MAC: Mines and Communities

Ontario Government Settles Lawsuit over Port Colborne Nickel Pollution

Published by MAC on 2004-03-01

Ontario Government Settles Lawsuit over Port Colborne Nickel Pollution: Inco’s ‘poor community relations’ also highlighted in Globe Report on Business feature

Environmental Defence Canada

For Immediate Release: March 1, 2004

Toronto, Ontario – Inco now faces a proposed $750 million class-action lawsuit alone after the Ontario Ministry of the Environment agreed to settle with the Port Colborne, Ont. resident who launched the action on behalf of thousands of families from the area.

Elevated levels of nickel, likely in the form of nickel oxide which Health Canada has identified as a known human carcinogen, have polluted homes and parks in a neighbourhood surrounding Inco’s Port Colborne refinery. Documents show that Inco, the Ministry of the Environment and municipal officials knew for years that the area was polluted, but failed to inform residents. To date, no compensation has been paid, testing is far behind schedule and clean up efforts are stalled.

"The Ontario government will be taking a completely neutral position from this point forward, leaving Inco to face the music alone," said Dr. Rick Smith, Executive Director, Environmental Defence Canada. "Everyone knows what happened when David got his chance to face Goliath alone for the first time."

Inco’s poor track record in Port Colborne and in its global operations was highlighted Friday by the Globe and Mail in a Report on Business magazine cover feature on Corporate Social Responsibility. Calling it "the most important issue of the century so far", Inco received a failing grade of 46 out of 100, almost at the bottom of the mining companies surveyed. Based on data collected by independent rating service Michael Jantzi Research Associates, Inco was directly sited for its "poor community relations record at home and abroad." In looking at the mining sector, the survey concluded "despite some improvements, many companies still tend to dig in their heels when dealing with local communities. This can backfire. Inco, for example, has had its reputation tarnished by a bitter fight with residents of Port Colborne, Ont., over elevated nickel levels in soil."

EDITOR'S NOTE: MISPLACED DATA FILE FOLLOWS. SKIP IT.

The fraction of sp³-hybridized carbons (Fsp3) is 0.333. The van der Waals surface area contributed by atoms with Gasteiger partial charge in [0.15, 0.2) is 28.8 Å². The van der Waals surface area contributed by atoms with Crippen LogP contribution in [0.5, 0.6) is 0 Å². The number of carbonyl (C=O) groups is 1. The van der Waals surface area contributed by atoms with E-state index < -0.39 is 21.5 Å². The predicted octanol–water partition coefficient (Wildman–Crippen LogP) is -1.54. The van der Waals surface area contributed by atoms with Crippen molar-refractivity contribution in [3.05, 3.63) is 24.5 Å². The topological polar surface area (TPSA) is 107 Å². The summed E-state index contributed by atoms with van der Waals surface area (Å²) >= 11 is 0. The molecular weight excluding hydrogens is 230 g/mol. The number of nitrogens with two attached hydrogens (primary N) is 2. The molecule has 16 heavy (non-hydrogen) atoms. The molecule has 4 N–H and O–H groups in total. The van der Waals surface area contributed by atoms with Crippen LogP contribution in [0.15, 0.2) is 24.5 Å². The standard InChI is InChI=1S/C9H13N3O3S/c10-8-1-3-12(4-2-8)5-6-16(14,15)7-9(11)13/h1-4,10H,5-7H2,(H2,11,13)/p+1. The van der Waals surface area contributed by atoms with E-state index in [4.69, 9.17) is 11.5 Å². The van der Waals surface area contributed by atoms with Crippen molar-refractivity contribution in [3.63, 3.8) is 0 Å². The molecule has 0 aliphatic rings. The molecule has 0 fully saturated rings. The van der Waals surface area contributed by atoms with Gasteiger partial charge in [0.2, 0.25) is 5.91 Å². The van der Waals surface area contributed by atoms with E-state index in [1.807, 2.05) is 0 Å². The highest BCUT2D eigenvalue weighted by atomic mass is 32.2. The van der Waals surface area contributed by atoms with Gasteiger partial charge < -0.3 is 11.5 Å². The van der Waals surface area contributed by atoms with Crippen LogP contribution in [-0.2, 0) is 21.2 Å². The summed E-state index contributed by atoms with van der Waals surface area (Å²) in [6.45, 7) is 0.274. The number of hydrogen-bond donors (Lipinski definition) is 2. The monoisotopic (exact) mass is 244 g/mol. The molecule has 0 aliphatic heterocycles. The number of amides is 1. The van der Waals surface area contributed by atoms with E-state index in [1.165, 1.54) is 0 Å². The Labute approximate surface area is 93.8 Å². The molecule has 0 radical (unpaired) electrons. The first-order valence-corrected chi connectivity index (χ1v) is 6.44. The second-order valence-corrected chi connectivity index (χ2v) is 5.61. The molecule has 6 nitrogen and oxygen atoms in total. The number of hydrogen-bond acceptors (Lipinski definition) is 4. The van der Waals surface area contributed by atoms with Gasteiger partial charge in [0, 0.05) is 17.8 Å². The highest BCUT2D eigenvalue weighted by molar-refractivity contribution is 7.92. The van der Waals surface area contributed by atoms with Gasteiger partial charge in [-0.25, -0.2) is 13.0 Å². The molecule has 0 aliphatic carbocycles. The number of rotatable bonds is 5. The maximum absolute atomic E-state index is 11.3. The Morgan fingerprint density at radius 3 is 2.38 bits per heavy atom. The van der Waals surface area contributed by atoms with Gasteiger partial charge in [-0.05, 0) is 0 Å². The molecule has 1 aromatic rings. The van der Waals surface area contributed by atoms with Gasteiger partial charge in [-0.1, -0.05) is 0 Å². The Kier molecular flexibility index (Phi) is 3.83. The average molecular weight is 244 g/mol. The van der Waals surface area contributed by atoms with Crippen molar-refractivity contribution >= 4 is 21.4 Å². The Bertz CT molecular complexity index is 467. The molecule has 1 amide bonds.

"Inco keeps saying it’s doing the right thing in Port Colborne, but one of Canada’s most influential business newspapers rates it as a backfire. If Inco wants to be seen as a good corporate citizen, it needs to realize its current approach in Port Colborne and elsewhere will continue to tarnish an already poor reputation," said Smith.

The proposed $750 million class-action was launched in March, 2001 against Inco, the Ontario government, the Region of Niagara, the City of Port Colborne and the area’s public and Catholic school boards. All parties except Inco and the Ministry of the Environment settled before court hearings in 2003. The Plaintiff recently served notice that he is seeking leave to appeal to the Ontario Court of Appeal from lower court decisions which declined to certify the claim as a class proceeding.

The settlement with the Ontario Ministry of the Environment is subject to court approval under the Class Proceedings Act. However, as a result of the settlement it is unnecessary for the Ontario government to make further court submissions or appearances. The terms of the settlement, which become effective immediately, involve the Plaintiff’s abandonment of his appeal against the Ontario government, the execution of a release from this court action, Ontario’s waiver of legal costs awarded against the Plaintiff to date, and other terms concerning the confidentiality of the settlement. The remaining terms of the settlement only become relevant at such time as appeals by the Plaintiff and Inco have been exhausted and court approval of the settlement is sought. Consequently, the parties have indicated there is no need to discuss the other terms of settlement at this time and the parties have agreed not to.

Environmental Defence Canada has been assisting families in Port Colborne for more than two years in their fight to require Inco to clean up its pollution legacy in the town.

About Environmental Defence Canada

Founded in 1984, Environmental Defence Canada ( provides Canadians with the tools and knowledge they need to protect and improve the environment and their health. We are a national, charitable organization committed to engaging the public, finding solutions, and protecting the environmental rights of future generations.

For more information contact:
Jennifer Foulds
Communications Director
Environmental Defence Canada
Tel: 416-323-9521, Ext 232;
(cell) 647-280-9521

Home | About Us | Companies | Countries | Minerals | Contact Us
© Mines and Communities 2013. Web site by Zippy Info